President Roh Tae-woo Thursday named a new prime minister and reshuffled his Cabinet in a bid to polish his party's image before a series of elections starting next year.

Also Thursday, authorities announced more than 50 arrests as part of a continuing crackdown on anti-government activity.Some opposition and dissident groups charge the arrests are part of a scheme to suppress dissent as Roh's Democratic Liberal Party approaches its first local elections in 30 years.

After Roh named him as prime minister, Ro Jai-bong immediately issued a statement calling for law and order and said the conservative government will make further talks with longtime rival North Korea a priority.

"The priorities will be on establishing social discipline as well as law and order, progress in inter-Korea dialogue and multilateral diplomacy," said Ro, a former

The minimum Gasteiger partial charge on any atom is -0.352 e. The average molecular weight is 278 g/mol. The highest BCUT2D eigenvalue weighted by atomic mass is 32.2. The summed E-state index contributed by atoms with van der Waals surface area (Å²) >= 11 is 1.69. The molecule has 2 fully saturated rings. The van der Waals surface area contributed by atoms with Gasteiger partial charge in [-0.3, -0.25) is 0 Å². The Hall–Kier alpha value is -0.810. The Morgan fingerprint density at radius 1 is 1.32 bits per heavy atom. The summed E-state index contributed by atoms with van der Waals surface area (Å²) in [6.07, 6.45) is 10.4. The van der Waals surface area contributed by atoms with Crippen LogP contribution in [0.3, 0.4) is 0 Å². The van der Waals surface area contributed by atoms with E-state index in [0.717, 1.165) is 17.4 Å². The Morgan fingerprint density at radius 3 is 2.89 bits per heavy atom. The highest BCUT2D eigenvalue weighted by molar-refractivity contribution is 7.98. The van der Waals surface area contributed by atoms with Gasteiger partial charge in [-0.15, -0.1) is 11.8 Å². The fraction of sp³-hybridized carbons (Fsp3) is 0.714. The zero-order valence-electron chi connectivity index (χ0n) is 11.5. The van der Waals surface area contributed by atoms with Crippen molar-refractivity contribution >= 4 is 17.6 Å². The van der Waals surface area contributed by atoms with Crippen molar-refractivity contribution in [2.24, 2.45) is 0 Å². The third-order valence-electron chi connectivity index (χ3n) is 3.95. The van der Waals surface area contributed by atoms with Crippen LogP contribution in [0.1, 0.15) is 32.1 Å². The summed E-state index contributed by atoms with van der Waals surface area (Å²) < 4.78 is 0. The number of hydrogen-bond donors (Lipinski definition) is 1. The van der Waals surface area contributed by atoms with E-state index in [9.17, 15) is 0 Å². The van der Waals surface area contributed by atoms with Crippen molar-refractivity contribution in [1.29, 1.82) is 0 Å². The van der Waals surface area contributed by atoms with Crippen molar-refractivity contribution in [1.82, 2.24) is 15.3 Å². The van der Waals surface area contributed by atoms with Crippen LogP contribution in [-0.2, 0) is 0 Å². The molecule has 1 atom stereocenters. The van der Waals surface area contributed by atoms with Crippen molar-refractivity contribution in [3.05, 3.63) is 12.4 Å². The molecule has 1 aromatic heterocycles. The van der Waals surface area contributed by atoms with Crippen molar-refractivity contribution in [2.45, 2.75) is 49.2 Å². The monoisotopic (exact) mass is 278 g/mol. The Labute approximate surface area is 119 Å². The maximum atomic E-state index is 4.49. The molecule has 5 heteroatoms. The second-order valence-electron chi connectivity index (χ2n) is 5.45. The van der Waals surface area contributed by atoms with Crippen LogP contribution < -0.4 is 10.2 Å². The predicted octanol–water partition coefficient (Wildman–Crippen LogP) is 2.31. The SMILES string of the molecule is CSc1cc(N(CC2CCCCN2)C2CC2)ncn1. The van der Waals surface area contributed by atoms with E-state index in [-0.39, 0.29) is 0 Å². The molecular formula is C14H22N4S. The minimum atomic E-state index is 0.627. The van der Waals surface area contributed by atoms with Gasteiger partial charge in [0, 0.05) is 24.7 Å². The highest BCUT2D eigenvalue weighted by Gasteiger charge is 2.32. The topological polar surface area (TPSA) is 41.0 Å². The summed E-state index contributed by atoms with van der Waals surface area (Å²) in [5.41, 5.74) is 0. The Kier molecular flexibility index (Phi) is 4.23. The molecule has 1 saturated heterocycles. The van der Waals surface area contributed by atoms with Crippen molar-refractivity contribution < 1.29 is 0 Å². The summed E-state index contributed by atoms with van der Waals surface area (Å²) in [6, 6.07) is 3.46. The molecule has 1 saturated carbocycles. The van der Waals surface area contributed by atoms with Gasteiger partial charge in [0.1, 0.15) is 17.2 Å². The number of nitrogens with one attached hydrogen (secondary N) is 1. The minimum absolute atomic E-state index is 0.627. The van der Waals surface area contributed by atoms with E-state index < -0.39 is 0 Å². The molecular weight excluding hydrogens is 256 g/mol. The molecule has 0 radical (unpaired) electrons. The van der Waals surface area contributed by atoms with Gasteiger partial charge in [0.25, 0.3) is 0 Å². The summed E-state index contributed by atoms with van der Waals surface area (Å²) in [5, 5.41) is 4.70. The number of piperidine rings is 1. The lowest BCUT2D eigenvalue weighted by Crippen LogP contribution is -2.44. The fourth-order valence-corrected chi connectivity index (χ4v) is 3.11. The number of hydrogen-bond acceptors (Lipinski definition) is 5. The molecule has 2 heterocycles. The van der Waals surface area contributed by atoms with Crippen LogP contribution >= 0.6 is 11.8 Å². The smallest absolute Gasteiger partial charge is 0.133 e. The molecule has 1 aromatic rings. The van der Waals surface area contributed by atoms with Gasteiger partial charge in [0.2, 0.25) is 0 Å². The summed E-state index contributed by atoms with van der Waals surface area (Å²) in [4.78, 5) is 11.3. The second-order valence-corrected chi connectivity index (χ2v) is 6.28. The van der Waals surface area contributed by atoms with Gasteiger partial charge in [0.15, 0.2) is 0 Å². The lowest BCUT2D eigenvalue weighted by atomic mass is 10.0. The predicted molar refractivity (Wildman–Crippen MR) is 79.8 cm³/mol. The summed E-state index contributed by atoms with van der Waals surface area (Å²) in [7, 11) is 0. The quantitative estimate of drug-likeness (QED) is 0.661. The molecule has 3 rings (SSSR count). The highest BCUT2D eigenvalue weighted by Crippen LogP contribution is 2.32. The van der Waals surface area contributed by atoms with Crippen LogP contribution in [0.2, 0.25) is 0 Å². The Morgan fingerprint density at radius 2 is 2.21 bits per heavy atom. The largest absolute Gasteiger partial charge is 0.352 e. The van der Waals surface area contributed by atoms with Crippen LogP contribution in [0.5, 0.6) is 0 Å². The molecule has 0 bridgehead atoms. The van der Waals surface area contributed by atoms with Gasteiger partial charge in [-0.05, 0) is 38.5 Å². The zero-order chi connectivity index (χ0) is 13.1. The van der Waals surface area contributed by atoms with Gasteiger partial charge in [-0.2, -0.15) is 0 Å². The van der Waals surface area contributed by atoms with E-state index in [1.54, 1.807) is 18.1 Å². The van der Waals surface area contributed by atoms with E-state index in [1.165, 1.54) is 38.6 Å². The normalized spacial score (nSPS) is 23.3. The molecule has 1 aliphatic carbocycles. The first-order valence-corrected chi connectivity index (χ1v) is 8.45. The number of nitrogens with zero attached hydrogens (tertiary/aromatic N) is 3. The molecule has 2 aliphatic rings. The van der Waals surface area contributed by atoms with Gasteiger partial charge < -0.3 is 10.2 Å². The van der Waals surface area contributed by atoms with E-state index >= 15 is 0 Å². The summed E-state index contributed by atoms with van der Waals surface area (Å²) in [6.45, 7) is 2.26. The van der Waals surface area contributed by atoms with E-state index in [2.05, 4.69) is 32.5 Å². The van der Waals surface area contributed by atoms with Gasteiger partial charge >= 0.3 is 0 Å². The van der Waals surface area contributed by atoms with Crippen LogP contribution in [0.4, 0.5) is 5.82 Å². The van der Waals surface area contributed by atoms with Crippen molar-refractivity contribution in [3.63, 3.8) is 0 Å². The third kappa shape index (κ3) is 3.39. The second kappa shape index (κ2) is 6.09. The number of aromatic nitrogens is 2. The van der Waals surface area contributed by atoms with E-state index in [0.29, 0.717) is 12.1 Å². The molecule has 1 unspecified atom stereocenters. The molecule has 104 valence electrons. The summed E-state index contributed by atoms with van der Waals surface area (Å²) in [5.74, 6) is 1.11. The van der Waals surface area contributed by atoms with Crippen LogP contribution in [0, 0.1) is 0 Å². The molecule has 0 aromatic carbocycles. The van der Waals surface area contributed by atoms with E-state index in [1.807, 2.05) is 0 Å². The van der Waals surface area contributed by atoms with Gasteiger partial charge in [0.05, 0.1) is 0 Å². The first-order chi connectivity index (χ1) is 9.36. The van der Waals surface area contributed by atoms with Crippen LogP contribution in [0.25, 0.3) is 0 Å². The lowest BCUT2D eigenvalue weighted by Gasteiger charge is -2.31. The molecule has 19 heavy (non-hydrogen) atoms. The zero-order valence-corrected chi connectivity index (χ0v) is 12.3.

presidential aide.

"I am disappointed," Kim Dae-jung, head of the leading opposition Party for Peace and Democracy, said of the Cabinet changes. He said they made the government more conservative and rightist.

But the naming of a new prime minister and nine new Cabinet ministers indicates little substantive changes in policy, either domestic or foreign.

Some appointments reflected emphasis on dialogue and exchanges with archrival North Korea.

A government intelligence agency on Thursday announced the arrest of 53 radicals on charges of infiltrating campuses and the military, allegedly to foment violent revolution.

The arrests bring to 84 the number of people charged in the past two days with anti-government activity.